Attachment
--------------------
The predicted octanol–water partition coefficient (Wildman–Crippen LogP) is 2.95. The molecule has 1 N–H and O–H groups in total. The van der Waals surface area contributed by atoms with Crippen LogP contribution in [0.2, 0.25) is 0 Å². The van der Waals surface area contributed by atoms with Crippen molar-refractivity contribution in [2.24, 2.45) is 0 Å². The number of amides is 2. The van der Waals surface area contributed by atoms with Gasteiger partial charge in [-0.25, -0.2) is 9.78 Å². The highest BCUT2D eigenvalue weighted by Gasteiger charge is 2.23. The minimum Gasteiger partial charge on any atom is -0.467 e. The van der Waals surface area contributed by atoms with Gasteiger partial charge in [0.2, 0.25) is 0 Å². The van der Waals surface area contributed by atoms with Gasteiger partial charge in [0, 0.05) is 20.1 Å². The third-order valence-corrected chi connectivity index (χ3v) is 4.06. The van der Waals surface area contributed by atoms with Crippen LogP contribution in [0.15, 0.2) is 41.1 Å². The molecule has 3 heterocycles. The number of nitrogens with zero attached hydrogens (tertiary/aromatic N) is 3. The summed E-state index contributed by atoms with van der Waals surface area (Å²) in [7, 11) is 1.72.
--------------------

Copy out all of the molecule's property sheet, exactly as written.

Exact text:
The predicted octanol–water partition coefficient (Wildman–Crippen LogP) is 2.95. The molecule has 1 N–H and O–H groups in total. The van der Waals surface area contributed by atoms with Crippen LogP contribution in [0.2, 0.25) is 0 Å². The van der Waals surface area contributed by atoms with Crippen molar-refractivity contribution in [2.24, 2.45) is 0 Å². The number of amides is 2. The van der Waals surface area contributed by atoms with Gasteiger partial charge in [-0.25, -0.2) is 9.78 Å². The highest BCUT2D eigenvalue weighted by Gasteiger charge is 2.23. The minimum Gasteiger partial charge on any atom is -0.467 e. The van der Waals surface area contributed by atoms with Gasteiger partial charge in [0.2, 0.25) is 0 Å². The van der Waals surface area contributed by atoms with Gasteiger partial charge in [0, 0.05) is 20.1 Å². The third-order valence-corrected chi connectivity index (χ3v) is 4.06. The van der Waals surface area contributed by atoms with Crippen LogP contribution in [0.15, 0.2) is 41.1 Å². The molecule has 3 heterocycles. The number of nitrogens with zero attached hydrogens (tertiary/aromatic N) is 3. The summed E-state index contributed by atoms with van der Waals surface area (Å²) in [7, 11) is 1.72.